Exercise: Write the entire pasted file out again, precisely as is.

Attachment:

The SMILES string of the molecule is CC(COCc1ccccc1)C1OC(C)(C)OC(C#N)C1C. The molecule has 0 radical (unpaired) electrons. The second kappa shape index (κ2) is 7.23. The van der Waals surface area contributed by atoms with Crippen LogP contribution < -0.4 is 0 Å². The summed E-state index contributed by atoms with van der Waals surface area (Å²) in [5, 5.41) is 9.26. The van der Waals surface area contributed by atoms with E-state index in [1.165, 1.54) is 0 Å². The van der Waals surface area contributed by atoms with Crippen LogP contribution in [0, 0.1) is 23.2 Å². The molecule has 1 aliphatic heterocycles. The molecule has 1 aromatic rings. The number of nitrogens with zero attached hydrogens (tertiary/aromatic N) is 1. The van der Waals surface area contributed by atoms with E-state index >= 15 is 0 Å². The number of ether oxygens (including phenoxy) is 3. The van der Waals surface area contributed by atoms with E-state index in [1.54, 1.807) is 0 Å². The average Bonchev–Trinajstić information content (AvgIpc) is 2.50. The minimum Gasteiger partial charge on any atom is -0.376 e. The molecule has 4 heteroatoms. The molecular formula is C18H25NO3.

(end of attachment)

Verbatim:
The SMILES string of the molecule is CC(COCc1ccccc1)C1OC(C)(C)OC(C#N)C1C. The molecule has 0 radical (unpaired) electrons. The second kappa shape index (κ2) is 7.23. The van der Waals surface area contributed by atoms with Crippen LogP contribution < -0.4 is 0 Å². The summed E-state index contributed by atoms with van der Waals surface area (Å²) in [5, 5.41) is 9.26. The van der Waals surface area contributed by atoms with E-state index in [1.165, 1.54) is 0 Å². The van der Waals surface area contributed by atoms with Crippen LogP contribution in [0, 0.1) is 23.2 Å². The molecule has 1 aliphatic heterocycles. The molecule has 1 aromatic rings. The number of nitrogens with zero attached hydrogens (tertiary/aromatic N) is 1. The van der Waals surface area contributed by atoms with E-state index >= 15 is 0 Å². The number of ether oxygens (including phenoxy) is 3. The van der Waals surface area contributed by atoms with E-state index in [1.54, 1.807) is 0 Å². The average Bonchev–Trinajstić information content (AvgIpc) is 2.50. The minimum Gasteiger partial charge on any atom is -0.376 e. The molecule has 4 heteroatoms. The molecular formula is C18H25NO3.